I have been delivering the Stepping Into Management programme at the University of Liverpool for the last 6 years. It’s one of those assignments that are incredibly fulfilling. People always leave the 2-day programme with much more of an understanding of what it takes to manage people and more self-confidence than they had at the start of the first day.


The career developing course was designed to give people considering a management role the opportunity to understand more about what being a manager involves. It looks at the “doing” of being a manager (the practical day-to-day responsibilities of a management role) and does a little myth-busting at the same time about what managers are not. (They are definitely not magicians having to have an answer for absolutely everything.) It also looks at the “being” and invites participants to do some reflection on their own strengths and softer, yet essential skills. It is often these ‘soft’ skills that make the difference between the effective and not-so-effective manager!


It’s the course I wish I had taken before I stepped into my first management role. Back in the Dark Ages, I had to rely on a selection of rather unhelpful “How to be a Manager” books from WHSmith! They weren’t very good and like most of us, I learnt on the ground. There is nothing wrong with that however having an idea of the basics would have been very helpful.


We’ve just come to the end of another Stepping Into Management programme and this time we invited a past participant back to talk to the group and share what life has been like for her since she attended the course a few years ago. I was delighted to listen to how she had taken away and implemented some of the practical techniques from the course and was using them to develop the team members she now manages. Yes, she stepped into management!


During the Q&A an interesting question was posed. A participant had gone for a job interview for her first management role and been asked “What would your strategy be if you got the job?” She didn’t really understand what the interviewer meant and wanted some advice on how to answer the question.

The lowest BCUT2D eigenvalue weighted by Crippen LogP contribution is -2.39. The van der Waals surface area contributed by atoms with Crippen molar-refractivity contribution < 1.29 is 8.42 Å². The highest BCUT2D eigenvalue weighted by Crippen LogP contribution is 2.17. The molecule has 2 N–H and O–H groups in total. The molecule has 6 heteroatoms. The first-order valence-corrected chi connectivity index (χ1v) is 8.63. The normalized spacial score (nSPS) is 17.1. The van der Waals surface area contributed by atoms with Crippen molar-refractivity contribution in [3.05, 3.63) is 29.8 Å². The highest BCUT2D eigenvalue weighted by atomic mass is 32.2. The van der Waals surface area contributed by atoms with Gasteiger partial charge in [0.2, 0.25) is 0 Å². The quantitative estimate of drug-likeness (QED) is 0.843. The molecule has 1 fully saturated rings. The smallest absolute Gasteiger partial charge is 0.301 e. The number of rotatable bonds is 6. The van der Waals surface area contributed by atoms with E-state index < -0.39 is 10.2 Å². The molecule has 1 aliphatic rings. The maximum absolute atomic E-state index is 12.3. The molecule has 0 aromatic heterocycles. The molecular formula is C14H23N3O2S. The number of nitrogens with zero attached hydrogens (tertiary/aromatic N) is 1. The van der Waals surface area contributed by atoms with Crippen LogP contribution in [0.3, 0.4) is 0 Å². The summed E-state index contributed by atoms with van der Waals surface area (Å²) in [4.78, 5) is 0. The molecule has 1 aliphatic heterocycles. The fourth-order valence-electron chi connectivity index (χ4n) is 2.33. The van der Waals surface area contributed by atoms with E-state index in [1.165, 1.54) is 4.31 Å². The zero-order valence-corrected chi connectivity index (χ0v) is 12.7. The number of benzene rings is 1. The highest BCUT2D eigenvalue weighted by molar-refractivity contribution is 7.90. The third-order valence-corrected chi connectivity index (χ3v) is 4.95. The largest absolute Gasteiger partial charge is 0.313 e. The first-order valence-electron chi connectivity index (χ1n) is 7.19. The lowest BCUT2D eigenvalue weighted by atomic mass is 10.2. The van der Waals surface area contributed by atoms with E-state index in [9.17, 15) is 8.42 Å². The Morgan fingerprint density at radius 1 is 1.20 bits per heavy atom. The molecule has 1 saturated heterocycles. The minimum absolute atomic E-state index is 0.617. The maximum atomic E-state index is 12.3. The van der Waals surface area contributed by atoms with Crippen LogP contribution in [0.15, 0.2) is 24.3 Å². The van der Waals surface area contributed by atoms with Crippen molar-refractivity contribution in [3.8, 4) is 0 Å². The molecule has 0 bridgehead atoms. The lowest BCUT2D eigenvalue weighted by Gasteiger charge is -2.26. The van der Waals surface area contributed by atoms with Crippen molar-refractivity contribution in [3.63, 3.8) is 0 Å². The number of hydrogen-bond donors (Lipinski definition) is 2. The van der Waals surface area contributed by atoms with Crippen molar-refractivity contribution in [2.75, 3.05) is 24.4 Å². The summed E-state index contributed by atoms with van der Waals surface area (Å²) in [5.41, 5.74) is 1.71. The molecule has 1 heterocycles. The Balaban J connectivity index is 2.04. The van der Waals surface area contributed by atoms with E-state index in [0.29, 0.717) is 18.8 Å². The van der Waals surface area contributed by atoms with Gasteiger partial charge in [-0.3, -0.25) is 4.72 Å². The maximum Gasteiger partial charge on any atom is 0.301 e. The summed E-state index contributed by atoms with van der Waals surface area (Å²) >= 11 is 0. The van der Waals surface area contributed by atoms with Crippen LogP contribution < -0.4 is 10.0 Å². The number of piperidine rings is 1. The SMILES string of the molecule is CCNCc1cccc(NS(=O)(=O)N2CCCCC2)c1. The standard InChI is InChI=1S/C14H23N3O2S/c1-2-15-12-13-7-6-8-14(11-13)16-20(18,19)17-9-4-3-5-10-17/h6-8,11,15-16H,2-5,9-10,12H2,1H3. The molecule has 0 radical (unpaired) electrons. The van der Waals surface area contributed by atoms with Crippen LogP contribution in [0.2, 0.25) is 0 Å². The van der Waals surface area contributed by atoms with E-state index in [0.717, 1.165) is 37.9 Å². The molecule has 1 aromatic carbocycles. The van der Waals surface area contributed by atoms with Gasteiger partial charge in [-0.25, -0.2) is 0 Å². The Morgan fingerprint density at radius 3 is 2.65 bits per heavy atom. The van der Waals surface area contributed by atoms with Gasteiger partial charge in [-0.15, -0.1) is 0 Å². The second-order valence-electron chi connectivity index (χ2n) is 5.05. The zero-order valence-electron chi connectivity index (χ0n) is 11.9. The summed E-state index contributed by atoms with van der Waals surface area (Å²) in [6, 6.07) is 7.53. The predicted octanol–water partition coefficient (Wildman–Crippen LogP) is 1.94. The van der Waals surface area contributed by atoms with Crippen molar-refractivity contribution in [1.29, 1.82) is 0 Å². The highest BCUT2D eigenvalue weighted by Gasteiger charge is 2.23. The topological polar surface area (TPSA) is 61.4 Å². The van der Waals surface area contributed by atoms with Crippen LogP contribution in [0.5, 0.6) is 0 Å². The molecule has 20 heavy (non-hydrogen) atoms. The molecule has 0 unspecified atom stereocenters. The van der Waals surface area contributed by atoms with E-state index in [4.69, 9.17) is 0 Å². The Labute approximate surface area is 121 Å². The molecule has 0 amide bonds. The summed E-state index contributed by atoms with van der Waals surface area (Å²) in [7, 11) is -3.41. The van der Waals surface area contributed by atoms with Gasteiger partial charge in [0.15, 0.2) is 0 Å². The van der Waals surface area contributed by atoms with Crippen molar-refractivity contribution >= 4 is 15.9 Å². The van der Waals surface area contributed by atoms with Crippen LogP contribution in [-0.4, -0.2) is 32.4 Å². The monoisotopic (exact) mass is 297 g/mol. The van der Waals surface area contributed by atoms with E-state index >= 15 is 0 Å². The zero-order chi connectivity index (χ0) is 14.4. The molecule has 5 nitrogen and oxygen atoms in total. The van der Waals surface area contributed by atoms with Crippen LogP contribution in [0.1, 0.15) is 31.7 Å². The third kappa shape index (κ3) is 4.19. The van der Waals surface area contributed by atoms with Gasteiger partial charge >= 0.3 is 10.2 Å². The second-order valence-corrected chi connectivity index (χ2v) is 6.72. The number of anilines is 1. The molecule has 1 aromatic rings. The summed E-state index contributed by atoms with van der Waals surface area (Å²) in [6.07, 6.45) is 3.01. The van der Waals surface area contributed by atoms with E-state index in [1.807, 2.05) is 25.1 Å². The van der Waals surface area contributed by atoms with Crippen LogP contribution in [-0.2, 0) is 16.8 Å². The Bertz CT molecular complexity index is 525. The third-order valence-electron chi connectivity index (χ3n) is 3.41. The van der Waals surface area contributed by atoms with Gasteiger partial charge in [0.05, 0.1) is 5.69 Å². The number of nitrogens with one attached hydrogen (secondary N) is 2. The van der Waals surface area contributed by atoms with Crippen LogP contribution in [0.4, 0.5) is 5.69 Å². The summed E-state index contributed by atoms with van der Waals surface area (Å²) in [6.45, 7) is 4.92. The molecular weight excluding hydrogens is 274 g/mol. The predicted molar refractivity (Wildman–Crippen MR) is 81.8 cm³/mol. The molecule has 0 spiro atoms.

Here are five things new managers should do when they get the job:

1.  Get to know your people
Building rapport with your people and getting them to trust you takes time yet is essential if you are going to create a team that performs. So in those first few weeks, you want to be investing time to set the foundations for those great working relationships. Be visible and spend some time with them. If you are managing virtually make some time for regular social chat, a virtual coffee in which you spend time getting to know them – not all about doing tasks and getting results. What is their BIG why for showing up each day in the role they are in? What are their aspirations? What support might they need from you?


2. Build the relationship with your own manager
The relationship you have with your manager is not only crucial for you but also your team. There will be times when decisions need to be made outside your authority and you need them on side. Getting to know them and understanding what is important to them about their work and what are their expectations of you is a good starting point? What is the purpose of the team and what are the priorities to be worked on? ‘Design an alliance’ is a coaching technique I use with anyone I worked with or for. It includes some top tips for your manager to help them manage you and fundamentally answers the question “For us to get the best out of each other – how are we going to work together?” It saves a lot of hassle further down the road and can be something that can be revisited through the life cycle of your role and professional relationship.


3. Take your time
Rome wasn’t built in a day! Before you start making plans for change, spend time getting to understand your role and responsibilities, the team and its dynamics, the history, the culture, what is working well. A team with a new manager can often feel unsettled in those early days so you need to be doing all you can to create an inclusive environment where everyone feels safe and their contribution matters.


4. Look after your own wellbeing
Whatever you do to keep well then do more of it. If you don’t put on your own oxygen mask and do those things that keep you well then you can’t be there for others. Sleep, nutrition, time for family and friends, exercise – whatever it is that has you relax and switch off, schedule it in your diary and have a plan for it. I see so many people having unrealistic expectations of themselves trying to be perfect and working 24/7. Are you being your own best friend? New roles have steep learning curves. It’s normal so don’t expect to have it all sussed by the end of the first week.


5. Ask for help
Get some support. If you have never managed before, get some training arranged before you start applying for roles, or in those first few months, find a mentor. Someone with experience who can offer you some practical advice and guidance about being a manager. Working with a coach can help you develop your leadership skills and build your confidence. With many businesses now seeing the business advantages of supporting first-time or early career managers into new roles it is always worth asking and maybe building that into a development plan.


If you just stepped into a new management or leadership role or you are looking to support somebody who has and feel you would benefit from some support then please get in touch.

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